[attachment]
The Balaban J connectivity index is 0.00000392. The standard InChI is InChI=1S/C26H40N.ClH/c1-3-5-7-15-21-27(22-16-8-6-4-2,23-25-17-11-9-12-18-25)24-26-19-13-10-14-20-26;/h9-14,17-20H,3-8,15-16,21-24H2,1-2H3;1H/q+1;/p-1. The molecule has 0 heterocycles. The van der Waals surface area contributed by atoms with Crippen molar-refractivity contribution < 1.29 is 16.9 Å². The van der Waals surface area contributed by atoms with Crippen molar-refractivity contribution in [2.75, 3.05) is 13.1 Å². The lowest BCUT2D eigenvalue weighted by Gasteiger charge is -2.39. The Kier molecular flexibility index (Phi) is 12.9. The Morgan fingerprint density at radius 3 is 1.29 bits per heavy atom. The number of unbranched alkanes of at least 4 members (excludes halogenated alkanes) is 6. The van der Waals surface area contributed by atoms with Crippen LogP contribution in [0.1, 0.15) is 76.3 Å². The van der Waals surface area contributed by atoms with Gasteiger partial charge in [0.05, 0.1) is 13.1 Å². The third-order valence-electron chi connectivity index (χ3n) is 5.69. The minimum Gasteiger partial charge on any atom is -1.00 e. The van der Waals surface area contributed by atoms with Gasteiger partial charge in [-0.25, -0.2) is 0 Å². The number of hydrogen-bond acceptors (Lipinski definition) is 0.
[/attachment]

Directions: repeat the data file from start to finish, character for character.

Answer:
The Balaban J connectivity index is 0.00000392. The standard InChI is InChI=1S/C26H40N.ClH/c1-3-5-7-15-21-27(22-16-8-6-4-2,23-25-17-11-9-12-18-25)24-26-19-13-10-14-20-26;/h9-14,17-20H,3-8,15-16,21-24H2,1-2H3;1H/q+1;/p-1. The molecule has 0 heterocycles. The van der Waals surface area contributed by atoms with Crippen molar-refractivity contribution < 1.29 is 16.9 Å². The van der Waals surface area contributed by atoms with Crippen molar-refractivity contribution in [2.75, 3.05) is 13.1 Å². The lowest BCUT2D eigenvalue weighted by Gasteiger charge is -2.39. The Kier molecular flexibility index (Phi) is 12.9. The Morgan fingerprint density at radius 3 is 1.29 bits per heavy atom. The number of unbranched alkanes of at least 4 members (excludes halogenated alkanes) is 6. The van der Waals surface area contributed by atoms with Crippen LogP contribution in [0.1, 0.15) is 76.3 Å². The van der Waals surface area contributed by atoms with Gasteiger partial charge in [0.05, 0.1) is 13.1 Å². The third-order valence-electron chi connectivity index (χ3n) is 5.69. The minimum Gasteiger partial charge on any atom is -1.00 e. The van der Waals surface area contributed by atoms with Gasteiger partial charge in [-0.25, -0.2) is 0 Å². The number of hydrogen-bond acceptors (Lipinski definition) is 0.